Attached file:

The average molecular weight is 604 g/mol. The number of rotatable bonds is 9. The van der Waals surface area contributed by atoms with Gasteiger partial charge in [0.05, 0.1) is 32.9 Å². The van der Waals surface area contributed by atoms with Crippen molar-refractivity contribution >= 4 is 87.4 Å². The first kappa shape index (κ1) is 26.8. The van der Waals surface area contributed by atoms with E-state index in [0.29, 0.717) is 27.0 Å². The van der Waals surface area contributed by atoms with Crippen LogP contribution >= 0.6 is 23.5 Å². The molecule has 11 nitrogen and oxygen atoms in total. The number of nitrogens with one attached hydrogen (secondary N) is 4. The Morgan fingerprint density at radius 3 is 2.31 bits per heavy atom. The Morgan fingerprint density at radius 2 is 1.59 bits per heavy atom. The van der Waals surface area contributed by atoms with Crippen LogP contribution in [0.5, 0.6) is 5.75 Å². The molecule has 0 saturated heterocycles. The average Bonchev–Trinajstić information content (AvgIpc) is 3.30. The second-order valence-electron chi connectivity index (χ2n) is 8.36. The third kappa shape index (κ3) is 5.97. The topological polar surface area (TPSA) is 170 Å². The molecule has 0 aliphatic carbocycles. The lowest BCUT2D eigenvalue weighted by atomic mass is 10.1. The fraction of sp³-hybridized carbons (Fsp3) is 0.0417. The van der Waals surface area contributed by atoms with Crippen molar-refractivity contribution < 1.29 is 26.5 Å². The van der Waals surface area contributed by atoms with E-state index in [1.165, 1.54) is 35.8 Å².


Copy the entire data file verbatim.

The average molecular weight is 604 g/mol. The number of rotatable bonds is 9. The van der Waals surface area contributed by atoms with Gasteiger partial charge in [0.05, 0.1) is 32.9 Å². The van der Waals surface area contributed by atoms with Crippen molar-refractivity contribution >= 4 is 87.4 Å². The first kappa shape index (κ1) is 26.8. The van der Waals surface area contributed by atoms with E-state index in [0.29, 0.717) is 27.0 Å². The van der Waals surface area contributed by atoms with Crippen LogP contribution >= 0.6 is 23.5 Å². The molecule has 11 nitrogen and oxygen atoms in total. The number of nitrogens with one attached hydrogen (secondary N) is 4. The Morgan fingerprint density at radius 3 is 2.31 bits per heavy atom. The Morgan fingerprint density at radius 2 is 1.59 bits per heavy atom. The van der Waals surface area contributed by atoms with Crippen LogP contribution in [0.5, 0.6) is 5.75 Å². The molecule has 0 saturated heterocycles. The average Bonchev–Trinajstić information content (AvgIpc) is 3.30. The second-order valence-electron chi connectivity index (χ2n) is 8.36. The third kappa shape index (κ3) is 5.97. The topological polar surface area (TPSA) is 170 Å². The molecule has 0 aliphatic carbocycles. The lowest BCUT2D eigenvalue weighted by atomic mass is 10.1. The fraction of sp³-hybridized carbons (Fsp3) is 0.0417. The van der Waals surface area contributed by atoms with Crippen molar-refractivity contribution < 1.29 is 26.5 Å². The van der Waals surface area contributed by atoms with E-state index in [1.165, 1.54) is 35.8 Å².